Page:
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Re building Jidenco wagon kits, yes some can be built into a decent model, but the first hurdle to cross is that as supplied for vans and CCTs the sides are full length and the ends full width so the don’t fold up into a box! The solution is to break off the ends, trim, clean up and then solder to the folded up sides. The etches were drawn out by a person who had no concept of assembly. 
The under frames and castings can usually be consigned to the bin.

 

David

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1 hour ago, t-b-g said:

 

If you got a runner out of a Millholme 4MT, a McGowan D9 and  BEC D11 you should be fine with it!

 

I am not going to join in the gearbox discussion this time around. I said all I had to say last time. All I will say is that if High Level Gearboxes require perfect assembly, how come mine work? I have never achieved perfection yet and I am pretty sure that I never will.

 

 

I did qualify 'perfectly' by putting it into inverted commas, Tony.

 

Meaning, nothing is perfect. 

 

Yours work because of your skill-level, expertise and experience. 

 

Regards,

 

Tony. 

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1 hour ago, Clearwater said:

Tony,

 

A question on the DJH/High level gearbox debate.  Are the DJH ones put together in a factory by a machine?  I'm wondering if the reason they run sweetly is that they don't have the inaccuracies that might creep in, particularly from the less skillful, in manual assembly?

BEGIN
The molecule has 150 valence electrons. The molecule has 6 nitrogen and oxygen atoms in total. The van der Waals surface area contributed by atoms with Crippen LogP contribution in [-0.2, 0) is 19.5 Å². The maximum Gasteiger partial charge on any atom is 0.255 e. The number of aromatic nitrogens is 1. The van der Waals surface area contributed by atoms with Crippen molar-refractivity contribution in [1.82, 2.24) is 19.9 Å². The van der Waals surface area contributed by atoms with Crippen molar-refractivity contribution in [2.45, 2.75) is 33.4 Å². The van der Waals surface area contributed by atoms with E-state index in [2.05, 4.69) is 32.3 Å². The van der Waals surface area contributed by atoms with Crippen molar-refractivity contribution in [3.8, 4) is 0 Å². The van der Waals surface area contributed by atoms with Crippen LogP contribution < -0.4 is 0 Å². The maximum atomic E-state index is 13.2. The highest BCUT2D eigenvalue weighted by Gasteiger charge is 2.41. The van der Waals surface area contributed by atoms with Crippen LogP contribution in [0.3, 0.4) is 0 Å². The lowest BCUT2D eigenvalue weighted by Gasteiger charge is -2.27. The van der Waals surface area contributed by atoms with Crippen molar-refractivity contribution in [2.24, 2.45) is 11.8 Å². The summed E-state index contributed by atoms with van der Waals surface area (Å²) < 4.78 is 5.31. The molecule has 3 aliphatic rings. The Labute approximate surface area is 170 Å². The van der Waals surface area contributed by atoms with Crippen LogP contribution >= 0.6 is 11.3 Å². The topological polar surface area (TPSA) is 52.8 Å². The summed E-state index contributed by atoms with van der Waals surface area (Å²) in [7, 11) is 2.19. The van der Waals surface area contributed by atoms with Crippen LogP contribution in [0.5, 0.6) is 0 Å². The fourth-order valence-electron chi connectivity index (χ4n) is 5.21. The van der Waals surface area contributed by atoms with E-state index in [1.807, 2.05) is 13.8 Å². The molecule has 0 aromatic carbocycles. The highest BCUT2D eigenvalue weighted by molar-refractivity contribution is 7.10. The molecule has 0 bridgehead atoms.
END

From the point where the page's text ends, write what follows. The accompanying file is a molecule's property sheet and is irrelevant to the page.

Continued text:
David

David,

 

Though I'm not entirely sure, I believe the DJH 'boxes are assembled at the factory by one highly-skilled person (I think, female; not that that should make any difference). They're probably put together using some form of jig; resulting in the inherent accuracy, but, at a price. 

 

Regards,

 

Tony.  

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4 hours ago, Tony Wright said:

Very-natural, Dylan,

 

Tom Foster's work?

 

Exactly as I remember seeing most B1s. 

 

Just one thing (there always is with me!), please junk those dreadful Hornby bogie wheels. When you come down here soon, I'll give you a replacement Markits set!

 

Regards,

 

Tony.

That's very kind of you Tony! I'll make sure to bring her.

 

Of course! Superb work as always.

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Hello everyone, 

 

I wonder, may i ask a question with reference to soldering technique please? 

I consider myself fairly proficient at soldering although I'm certainly not an expert, i can successfully solder layout wiring, brass etch, nickel silver and whitemetal but as seperate entities, for example, whitemetal bus kits, brass etch and nickel silver for experimenting with signals, and layout wiring, all of which i enjoy doing, i have a cheap seperate temperature controlled soldering station for whitemetal and only use it for that purpose as i have set the knob exactly where i need it for 70 degree solder! 

I have a more powerful soldering station for brass and nickel silver and a portable 25w Antex for electrical work, however, i have never tried soldering whitemetal to brass etch before, i have a couple of Roxey Mouldings coach kits that i would like to build which consist of both materials. 

Will 70 degree solder suffice or will that not enable the whitemetal to 'stick' to the brass please? 

 

Thank you, in anticipation, 

 

Jim. 

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3 minutes ago, Jeepy said: